Fiona Smith was the chair of both the Equal Opportunity Commission
and the Business Licensing Authority in Victoria and a great national
campaigner on issues of equality, disability and human rights over
many, many years.
In 2005, Fiona delivered an inspiring speech to the Communities
in Control conference titled Leadership - Imagine the Leaders we
Need and Deserve, which discussed the challenges facing community
leaders. The speech is available on the website with all the other
speeches from the Communities in Control conferences - at www.ourcommunity.com.au/cic
started by asking Fiona Smith who she considered to be the three great
leaders of our time? And why?
Mary Robinson - for helping maintain the vigil for human rights
in challenging times and doing it in a very accessible way.
Nelson Mandela - for demonstrating through incredible hardship that
the fight for racial equality is a strategy that can and will outlast
its opponents if we maintain our focus on universal human values and
Close to Home:
Justice Michael Kirby - for being Australia's most generous public
official with his time, intellect and personal honesty about being
Our Community: What are the three attributes
you would consider to be essential to a leader? Explain why they are important?
Being driven by a clear set of values that are about respect and
valuing all human beings;
Liking yourself and having confidence. As a leader, you invariably
have to take a stand on many issues. When people don't like you for
it, your inner being needs to be resilient.
Ability to work as a team and enjoy it. Australians have a healthy
disrespect for hierarchy and you need to work in partnership to achieve
your goals. No one ever achieves anything alone.
Our Community: What are the three greatest
barriers to new leaders emerging in Australia? And explain their impact.
Fear of failure - Some people say you only know you are getting
somewhere when you can recognize your failures.
Systemic barriers to equality for disadvantaged communities meaning
too few of their leaders emerge to tackle our community's inequalities.
Women's continuing inequality in the workplace, in the home and
in the Board Rooms and public institutions of Australia.
Our Community: What advice would you
give to a potential leader to take them to the next stage?
Identify and connect with your community - no matter what forms
the basis of it. For example, it could be geographic, gay, global,
disability or race based.
Find out what issues matter to your community and help deal with
Always aim to work with people who are more talented than you and
first learn to follow. You need to learn from other more seasoned
leaders. This gives you insight into what motivates and binds followers;
helps you see you must both lead and follow to succeed in your aims;
and reinforces the importance of nurturing emerging leaders.
Our Community: Nature/nurture - are leaders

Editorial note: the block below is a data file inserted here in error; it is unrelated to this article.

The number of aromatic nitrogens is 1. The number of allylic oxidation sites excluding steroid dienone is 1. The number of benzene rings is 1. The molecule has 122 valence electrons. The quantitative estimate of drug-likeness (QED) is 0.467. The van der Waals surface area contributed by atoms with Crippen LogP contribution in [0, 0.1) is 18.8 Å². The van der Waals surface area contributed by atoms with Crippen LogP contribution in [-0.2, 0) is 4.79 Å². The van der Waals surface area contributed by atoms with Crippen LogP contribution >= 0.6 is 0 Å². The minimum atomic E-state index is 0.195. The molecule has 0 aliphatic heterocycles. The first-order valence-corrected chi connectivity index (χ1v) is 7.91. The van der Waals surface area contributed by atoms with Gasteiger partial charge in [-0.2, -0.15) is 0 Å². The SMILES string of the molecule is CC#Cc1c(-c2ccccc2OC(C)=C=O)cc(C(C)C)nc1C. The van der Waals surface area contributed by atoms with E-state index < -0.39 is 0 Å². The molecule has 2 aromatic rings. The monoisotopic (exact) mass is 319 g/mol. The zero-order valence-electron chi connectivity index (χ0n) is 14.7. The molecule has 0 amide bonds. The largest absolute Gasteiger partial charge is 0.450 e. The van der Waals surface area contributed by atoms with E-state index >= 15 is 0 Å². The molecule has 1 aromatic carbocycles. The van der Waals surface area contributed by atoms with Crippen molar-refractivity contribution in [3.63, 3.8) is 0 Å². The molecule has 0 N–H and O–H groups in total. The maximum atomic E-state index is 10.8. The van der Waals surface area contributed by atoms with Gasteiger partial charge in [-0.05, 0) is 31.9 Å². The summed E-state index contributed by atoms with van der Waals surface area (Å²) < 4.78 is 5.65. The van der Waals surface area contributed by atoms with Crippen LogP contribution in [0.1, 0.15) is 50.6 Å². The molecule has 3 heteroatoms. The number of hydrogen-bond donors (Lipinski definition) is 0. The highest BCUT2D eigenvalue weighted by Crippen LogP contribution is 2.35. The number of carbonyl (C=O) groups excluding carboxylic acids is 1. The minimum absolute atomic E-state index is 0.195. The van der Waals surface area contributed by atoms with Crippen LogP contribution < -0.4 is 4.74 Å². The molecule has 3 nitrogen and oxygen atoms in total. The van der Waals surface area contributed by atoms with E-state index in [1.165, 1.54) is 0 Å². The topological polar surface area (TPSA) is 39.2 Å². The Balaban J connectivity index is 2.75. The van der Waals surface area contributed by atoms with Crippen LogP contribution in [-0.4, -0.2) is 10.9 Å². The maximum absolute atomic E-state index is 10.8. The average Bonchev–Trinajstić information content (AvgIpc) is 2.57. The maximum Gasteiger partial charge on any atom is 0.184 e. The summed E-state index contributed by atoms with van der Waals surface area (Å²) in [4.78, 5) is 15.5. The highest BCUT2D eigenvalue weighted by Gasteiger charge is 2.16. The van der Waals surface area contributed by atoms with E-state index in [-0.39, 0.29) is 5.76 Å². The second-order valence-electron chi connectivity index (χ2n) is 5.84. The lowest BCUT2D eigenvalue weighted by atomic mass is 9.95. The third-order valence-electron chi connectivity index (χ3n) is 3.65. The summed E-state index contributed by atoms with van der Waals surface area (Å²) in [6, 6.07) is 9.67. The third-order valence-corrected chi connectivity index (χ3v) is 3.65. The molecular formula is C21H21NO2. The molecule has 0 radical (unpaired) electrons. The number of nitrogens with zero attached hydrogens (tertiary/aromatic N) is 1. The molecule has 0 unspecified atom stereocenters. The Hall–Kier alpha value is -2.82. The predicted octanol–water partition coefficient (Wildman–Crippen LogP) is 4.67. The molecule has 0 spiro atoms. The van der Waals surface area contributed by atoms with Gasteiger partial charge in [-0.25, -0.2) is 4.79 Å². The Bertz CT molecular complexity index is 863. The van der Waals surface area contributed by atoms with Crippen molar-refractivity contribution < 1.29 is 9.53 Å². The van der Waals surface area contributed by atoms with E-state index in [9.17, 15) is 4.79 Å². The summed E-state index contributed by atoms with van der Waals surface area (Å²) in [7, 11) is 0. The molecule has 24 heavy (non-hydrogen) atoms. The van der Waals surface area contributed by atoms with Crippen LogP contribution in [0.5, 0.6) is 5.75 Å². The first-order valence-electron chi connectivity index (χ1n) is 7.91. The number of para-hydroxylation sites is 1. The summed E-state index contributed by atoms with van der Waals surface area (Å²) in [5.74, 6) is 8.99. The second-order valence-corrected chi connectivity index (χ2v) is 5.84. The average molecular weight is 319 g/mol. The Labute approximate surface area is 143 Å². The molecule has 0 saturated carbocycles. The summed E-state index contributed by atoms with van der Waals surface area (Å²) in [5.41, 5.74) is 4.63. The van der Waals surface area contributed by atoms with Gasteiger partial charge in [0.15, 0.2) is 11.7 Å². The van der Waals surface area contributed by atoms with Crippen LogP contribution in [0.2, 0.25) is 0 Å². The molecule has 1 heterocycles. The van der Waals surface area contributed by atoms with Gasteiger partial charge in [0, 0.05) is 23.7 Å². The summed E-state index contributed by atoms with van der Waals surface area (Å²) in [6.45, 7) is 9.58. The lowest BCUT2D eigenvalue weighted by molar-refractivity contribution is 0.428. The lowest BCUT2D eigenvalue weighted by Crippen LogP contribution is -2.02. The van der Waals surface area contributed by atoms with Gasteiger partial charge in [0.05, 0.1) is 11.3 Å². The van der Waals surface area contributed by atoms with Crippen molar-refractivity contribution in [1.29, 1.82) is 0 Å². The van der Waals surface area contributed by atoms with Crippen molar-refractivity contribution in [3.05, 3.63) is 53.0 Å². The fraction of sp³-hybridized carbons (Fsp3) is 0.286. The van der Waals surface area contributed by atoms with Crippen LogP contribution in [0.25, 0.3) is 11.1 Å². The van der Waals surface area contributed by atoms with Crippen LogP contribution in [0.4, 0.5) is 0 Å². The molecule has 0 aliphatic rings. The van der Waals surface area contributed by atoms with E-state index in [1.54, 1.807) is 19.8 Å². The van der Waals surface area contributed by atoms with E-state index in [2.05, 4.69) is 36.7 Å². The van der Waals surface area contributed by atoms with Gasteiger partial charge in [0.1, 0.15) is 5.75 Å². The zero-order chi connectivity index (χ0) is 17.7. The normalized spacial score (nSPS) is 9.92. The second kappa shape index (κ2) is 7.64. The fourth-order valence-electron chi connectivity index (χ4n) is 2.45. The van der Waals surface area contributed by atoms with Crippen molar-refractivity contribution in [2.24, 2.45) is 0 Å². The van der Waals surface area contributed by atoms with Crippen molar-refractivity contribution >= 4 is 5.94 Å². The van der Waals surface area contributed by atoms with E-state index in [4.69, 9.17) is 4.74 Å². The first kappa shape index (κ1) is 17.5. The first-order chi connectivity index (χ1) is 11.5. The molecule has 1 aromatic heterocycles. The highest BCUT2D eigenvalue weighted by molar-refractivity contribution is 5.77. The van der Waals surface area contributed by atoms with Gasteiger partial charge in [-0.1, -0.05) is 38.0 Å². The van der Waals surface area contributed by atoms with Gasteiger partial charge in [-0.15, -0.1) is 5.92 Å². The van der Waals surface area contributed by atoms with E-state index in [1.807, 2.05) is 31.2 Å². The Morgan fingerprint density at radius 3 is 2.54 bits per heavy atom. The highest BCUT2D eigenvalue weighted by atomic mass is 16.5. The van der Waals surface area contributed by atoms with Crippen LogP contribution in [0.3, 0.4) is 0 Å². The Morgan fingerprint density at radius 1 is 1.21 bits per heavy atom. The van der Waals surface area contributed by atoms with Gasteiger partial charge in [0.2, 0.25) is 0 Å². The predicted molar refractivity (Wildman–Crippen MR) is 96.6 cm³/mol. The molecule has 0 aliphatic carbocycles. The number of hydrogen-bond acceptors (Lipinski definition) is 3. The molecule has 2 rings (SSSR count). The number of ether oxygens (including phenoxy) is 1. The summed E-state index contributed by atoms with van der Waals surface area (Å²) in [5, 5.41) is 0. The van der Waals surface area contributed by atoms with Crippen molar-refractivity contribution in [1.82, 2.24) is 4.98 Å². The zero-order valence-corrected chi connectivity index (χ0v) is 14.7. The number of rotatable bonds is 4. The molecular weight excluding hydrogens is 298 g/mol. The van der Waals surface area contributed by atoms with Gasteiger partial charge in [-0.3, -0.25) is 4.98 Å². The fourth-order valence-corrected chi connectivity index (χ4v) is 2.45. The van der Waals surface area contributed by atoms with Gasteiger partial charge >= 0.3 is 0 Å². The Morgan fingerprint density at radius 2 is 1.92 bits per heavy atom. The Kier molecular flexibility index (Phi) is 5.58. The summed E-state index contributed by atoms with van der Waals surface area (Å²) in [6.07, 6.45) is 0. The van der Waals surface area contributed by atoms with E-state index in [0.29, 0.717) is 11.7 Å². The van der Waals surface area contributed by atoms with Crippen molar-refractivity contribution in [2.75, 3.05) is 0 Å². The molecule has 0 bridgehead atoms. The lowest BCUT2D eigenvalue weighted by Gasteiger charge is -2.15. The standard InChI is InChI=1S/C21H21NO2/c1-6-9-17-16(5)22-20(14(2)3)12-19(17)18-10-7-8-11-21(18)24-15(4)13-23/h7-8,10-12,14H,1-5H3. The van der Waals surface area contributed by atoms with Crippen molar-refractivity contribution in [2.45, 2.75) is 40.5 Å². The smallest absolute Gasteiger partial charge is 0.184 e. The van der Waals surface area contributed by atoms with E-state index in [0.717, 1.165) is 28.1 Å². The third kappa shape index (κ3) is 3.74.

born or bred?
Both. Having good role models really helps too.
Our Community: What do you consider to
be the three top leadership issues facing the nation?
Reconciliation with indigenous Australian's that delivers dignity,
respect and is sustainable.
Maintaining our safety measures for a just society including income
support, industrial law protections and robust human rights and equal
opportunity institutions and laws.
Working creatively to support our neighbours including Papua New
Guinea, East Timor and Indonesia while adapting to the challenges
of the emerging BRIC economies. BRIC equals Brazil, Russia, India
Our Community: What insights have you
gained personally on your leadership journey and how have they impacted
on your style of leadership?
I have learnt that if you are affected personally by something - like
a road through your local park, being indigenous and faced with racism
or having a mental illness, or as in my case, being a woman with a physical
disability and daily encountering a physically inaccessible built environment
- you can often articulate solutions better than the person who is not
I try and use my personal experiences to build bridges with other people
whilst guarding against being typecast. I have also learnt that if you
believe you and those around you can make a difference, a powerful force
can be unleashed. This certainly helps to drive me.
Our Community: Who have been your own
leadership mentors and how did they assist in developing your own leadership
I've had many people from whom I've learnt a lot as well as some who have
opened doors for me; given me challenging perspectives; and been generous
with their time. I regard myself as a very lucky person.
I'd single out three women (amongst many women and men) that I have been
Rhonda Galbally - for feisty advocacy for social and economic inclusion
of people who are marginalized.
Julie McCrossin - for her humour and demonstrating with great flair
how you can always act with integrity, be inclusive and fair.
Sister Veronica Brady - for showing that even within the most conservative
of institutions, or environments, you can still be an agent for change.